Role-based Access Control (RBAC) is a common request from teams with fast growing datasets. QuestDB Enterprise and QuestDB Cloud deployments now provide a robust, SQL-based access control syntax to keep permissions organized and your team free from the looming stress of accidental destruction.
This tutorial demonstrates RBAC basics with both Postgres Wire (PGWire) and InfluxDB Line Protocol (ILP) ingest examples. After reading, you will be ready to administer an instance of any size.
Full administrative access to all tables and operations is useful for moving fast during implementation. But eventually, projects demonstrate value and datasets grow, and more team members request access. These people often span many types of role and possess a wide range of technical comfort. We want to accommodate their needs, and make it easy to grant or revoke access as required.
For example, analysts, support agents and similar may just want to
read wherever appropriate and work with the peace-of-mind that they will not
blow something up by mistake. While an overall administrator will want to
alter permissions, see everything, create tables and
If someone no longer needs access? One command and they are revoked.
How does it work? Proceed!
Role-based Access Control is the concept and an Access Control List (ACL) is how the concept is put into practice. We start with the assumption that you have a local QuestDB Enterprise binary running. If you can already access your QuestDB Enterprise deployment via QuestDB Cloud, skip ahead to the next section.
In our QuestDB
server.conf, set the following to
Access control automatically enables authentication. If you are after authentication without authorization, use this config option instead:
Using the default credential of
quest, the user can now login with
full permissions. We are experimenting and this data is not sensitive, but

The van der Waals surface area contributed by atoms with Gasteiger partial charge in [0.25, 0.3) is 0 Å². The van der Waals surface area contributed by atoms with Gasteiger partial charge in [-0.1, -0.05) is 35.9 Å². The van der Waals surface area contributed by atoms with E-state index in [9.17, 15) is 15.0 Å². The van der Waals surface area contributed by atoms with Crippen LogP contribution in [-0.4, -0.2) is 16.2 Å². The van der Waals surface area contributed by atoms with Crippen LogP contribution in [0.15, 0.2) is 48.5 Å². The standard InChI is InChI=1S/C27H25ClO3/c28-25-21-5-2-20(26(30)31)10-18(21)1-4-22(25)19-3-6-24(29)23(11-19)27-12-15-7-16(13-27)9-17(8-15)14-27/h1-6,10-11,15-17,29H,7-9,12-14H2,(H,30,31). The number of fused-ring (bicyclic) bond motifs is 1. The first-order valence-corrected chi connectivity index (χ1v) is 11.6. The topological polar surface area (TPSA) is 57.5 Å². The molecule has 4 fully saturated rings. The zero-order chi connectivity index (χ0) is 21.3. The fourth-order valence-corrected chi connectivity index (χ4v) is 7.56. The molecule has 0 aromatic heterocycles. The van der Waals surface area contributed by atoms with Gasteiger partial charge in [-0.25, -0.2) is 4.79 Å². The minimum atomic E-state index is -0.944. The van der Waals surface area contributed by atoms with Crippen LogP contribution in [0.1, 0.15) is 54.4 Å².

obligatory warning: do not proceed with default passwords! Luckily, that is
a key reason why we are interested in a flexible ACL: security.
Next we need to put data in, and then we can unpack how the ACL functions.
The handy Create my first dataset document guides the creation of a small two-table data set. While QuestDB is most adept at ingesting vast amounts of time-series data, our demo case will use static data. We will work with temperature, and begin with basic SQL commands.
First, create a table with sensors of various make and some cities:
Another table will do, to demonstrate temperature readings across time:
Right now we are an admin, the
We can configure all available options and blow stuff up as much as we please.
But now we have company coming, and the house must be in order.
A new analyst joins the team.
Alex is new to SQL, but has a keen eye for data analysis.
They request access to the dataset to create charts and reports.
As administrators, we agree that Alex should:
- have access to both tables in the dataset
- be able to
- have no destructive capabilities
We also assume there may be more analysts like Alex in the near future.
For now, create a user for Alex and provide a password:
Before we provide them their credentials, we should think more about how to provide permissions.
Right now, Alex is a fully restricted user by default. But we want to open things up. An ACL is most helpful when we can be granular with our permissions. With granularity, we choose what someone can and cannot access to a fine and careful degree.
At this point, we could setup permissions for just Alex. But once other analysts see the marvelous new reports, we expect that more access requests will follow. It would therefore be ideal to setup a group for all present and future analysts.
To do so, create a group and assign permissions to it:
Next, determine what the group can and cannot do.
To start, analysts can read everything in the
Great -- that is
readings, and an analyst can access the table and all
columns. By adding explicit permissions to the analyst group, we have implicitly
restricted everything else. For all future analysts, the
sensors table and any